Hospital CEOs zoom in on leadership amid transformation

Having recently guided their organizations through financial, operational and workforce challenges, hospital and health system CEOs are turning their attention to transformational work. Their goal: to balance growth and innovation with the pressures of today's healthcare landscape.

At many organizations, a strong focus on leadership is part of these efforts. This may include realigning leadership structures or changing roles. 

For example, Texas Children's announced in May that it would search for a new president. Mark Wallace, who has served as president and CEO of the organization since 1989, remains CEO of Texas Children's, and Debra Feigin Sukin, PhD, began her role as president in January.

"In September, we appointed [Dr.] Sukin to the role, and I couldn't be more excited for what's ahead," Mr. Wallace told Becker's earlier this year.

"Things are only getting better for Texas Children's in 2024. I've spent the last year telling our team to think differently and lead differently. We've always done this, but COVID-19 really changed the ways companies operate globally and domestically. As a result, we need to have a strong focus on leadership."

CEOs are also focused on the workforce. In January, the American College of Healthcare Executives released its annual survey of top issues confronting hospitals, and hospital CEOs ranked workforce challenges as their No. 1 concern in 2023. 

The latest survey marked the second consecutive year that hospital CEOs have ranked workforce challenges, financial challenges and behavioral health and addiction issues as the top three concerns, and the third consecutive year that workforce or personnel challenges have been the top-ranked issue.

Todd LaPorte, who brings more than 35 years of healthcare experience to his role as CEO of Scottsdale, Ariz.-based HonorHealth, described his own concerns and approaches related to the topic during an interview with Becker's.

"As baby boomers keep aging, the demand for healthcare services keeps rising because of this acuity that keeps rising in our country as well," he said. "And yet we talk all the time about a labor shortage of healthcare workers. 

"So we're going to have a real supply and demand issue that's going to come at us and, frankly, we have to do this as a defensive posture. But the real reason we do it is because that's our mission. Our mission is to improve the health and well-being of those we serve. So it starts there. But it also happens to be a matter of self-defense that we may be challenged with having enough supply of caregiving to meet the demand. We need to get out on the front end."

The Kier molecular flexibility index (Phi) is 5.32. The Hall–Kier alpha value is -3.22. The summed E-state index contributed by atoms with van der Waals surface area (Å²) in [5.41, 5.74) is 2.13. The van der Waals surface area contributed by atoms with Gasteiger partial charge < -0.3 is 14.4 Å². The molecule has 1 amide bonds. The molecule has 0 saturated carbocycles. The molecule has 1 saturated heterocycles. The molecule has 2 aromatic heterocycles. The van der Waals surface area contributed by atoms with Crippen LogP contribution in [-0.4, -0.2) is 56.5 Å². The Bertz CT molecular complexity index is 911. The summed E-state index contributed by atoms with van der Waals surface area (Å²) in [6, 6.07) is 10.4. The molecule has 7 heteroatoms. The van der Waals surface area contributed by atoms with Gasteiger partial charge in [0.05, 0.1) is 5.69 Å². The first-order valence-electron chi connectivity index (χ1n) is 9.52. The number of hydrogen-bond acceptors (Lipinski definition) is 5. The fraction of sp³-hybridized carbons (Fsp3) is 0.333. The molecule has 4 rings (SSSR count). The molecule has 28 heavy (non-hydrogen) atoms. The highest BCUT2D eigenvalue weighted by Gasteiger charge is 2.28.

To that end, he said HonorHealth is promoting a Blue Zones project in a nearby community focused on "how to improve the built-in environment of our community that makes it easier for people to live healthier lives and  allows them to live better and longer."

Additionally, executives are focused on building trust with front-line workers as well as workplace culture. They view these as contributing factors to workers' satisfaction at the organization and overall willingness to stay there.

For example, Cliff Megerian, MD, CEO of Cleveland-based University Hospitals, launched a book club for employees in 2022. Today, Cliff's Notes: A UH Book Club, which is named after Dr. Megerian, continues to evolve.

He told Becker's earlier this year that the trust that's gained at the book club meetings — where there are sometimes intense discussions as people give their opinions and perceptions of a book — has elevated the culture of University Hospitals.

"Whether it's the CEO or whether it is anyone else in the organization … that person's opinion matters. And I think this also has helped elevate one of my goals … of creating a speak-up culture where people feel empowered to speak up when they sense that something needs to be called out, something needs to be changed," Dr. Megerian said.

Buffy Key, CEO of Cookeville (Tenn.) Regional Medical Center, expressed similar sentiments, noting her focus on listening to people around her. She told Becker's this year that she has spent time refreshing and reestablishing relationships, programs and employee morale.

"If we focus on our people, they will care for our patients even better," Ms. Key said. "If we rebuild relationships, they will be our biggest cheerleader. If we see the needs of our community, we can help build a healthier community for them."

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